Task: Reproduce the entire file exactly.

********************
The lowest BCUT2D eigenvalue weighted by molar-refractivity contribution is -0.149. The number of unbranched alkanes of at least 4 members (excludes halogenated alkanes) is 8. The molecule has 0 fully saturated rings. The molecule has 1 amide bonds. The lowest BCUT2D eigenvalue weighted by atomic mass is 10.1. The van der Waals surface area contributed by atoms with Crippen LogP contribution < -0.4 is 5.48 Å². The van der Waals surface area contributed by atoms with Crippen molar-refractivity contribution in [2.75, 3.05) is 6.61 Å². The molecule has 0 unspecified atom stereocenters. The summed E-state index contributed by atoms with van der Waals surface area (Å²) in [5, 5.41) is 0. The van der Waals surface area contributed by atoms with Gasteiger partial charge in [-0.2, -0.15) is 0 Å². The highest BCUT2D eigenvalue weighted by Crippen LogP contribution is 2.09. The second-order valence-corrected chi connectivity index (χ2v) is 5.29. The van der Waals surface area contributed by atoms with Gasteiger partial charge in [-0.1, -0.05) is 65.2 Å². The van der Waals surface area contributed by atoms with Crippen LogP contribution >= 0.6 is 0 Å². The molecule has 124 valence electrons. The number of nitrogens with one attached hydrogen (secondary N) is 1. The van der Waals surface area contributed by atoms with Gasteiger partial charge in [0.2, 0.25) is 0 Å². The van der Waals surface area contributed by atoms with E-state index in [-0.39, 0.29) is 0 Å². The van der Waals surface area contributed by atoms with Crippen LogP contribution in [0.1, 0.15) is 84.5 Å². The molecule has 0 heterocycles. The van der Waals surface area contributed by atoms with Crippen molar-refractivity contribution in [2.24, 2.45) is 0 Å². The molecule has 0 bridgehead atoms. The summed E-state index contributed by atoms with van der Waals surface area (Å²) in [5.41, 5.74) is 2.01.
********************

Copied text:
The lowest BCUT2D eigenvalue weighted by molar-refractivity contribution is -0.149. The number of unbranched alkanes of at least 4 members (excludes halogenated alkanes) is 8. The molecule has 0 fully saturated rings. The molecule has 1 amide bonds. The lowest BCUT2D eigenvalue weighted by atomic mass is 10.1. The van der Waals surface area contributed by atoms with Crippen LogP contribution < -0.4 is 5.48 Å². The van der Waals surface area contributed by atoms with Crippen molar-refractivity contribution in [2.75, 3.05) is 6.61 Å². The molecule has 0 unspecified atom stereocenters. The summed E-state index contributed by atoms with van der Waals surface area (Å²) in [5, 5.41) is 0. The van der Waals surface area contributed by atoms with Gasteiger partial charge in [-0.2, -0.15) is 0 Å². The highest BCUT2D eigenvalue weighted by Crippen LogP contribution is 2.09. The second-order valence-corrected chi connectivity index (χ2v) is 5.29. The van der Waals surface area contributed by atoms with Gasteiger partial charge in [-0.1, -0.05) is 65.2 Å². The van der Waals surface area contributed by atoms with Crippen LogP contribution >= 0.6 is 0 Å². The molecule has 124 valence electrons. The number of nitrogens with one attached hydrogen (secondary N) is 1. The van der Waals surface area contributed by atoms with Gasteiger partial charge in [0.2, 0.25) is 0 Å². The van der Waals surface area contributed by atoms with E-state index in [-0.39, 0.29) is 0 Å². The van der Waals surface area contributed by atoms with Crippen LogP contribution in [0.1, 0.15) is 84.5 Å². The molecule has 0 heterocycles. The van der Waals surface area contributed by atoms with Crippen molar-refractivity contribution in [2.24, 2.45) is 0 Å². The molecule has 0 bridgehead atoms. The summed E-state index contributed by atoms with van der Waals surface area (Å²) in [5.41, 5.74) is 2.01.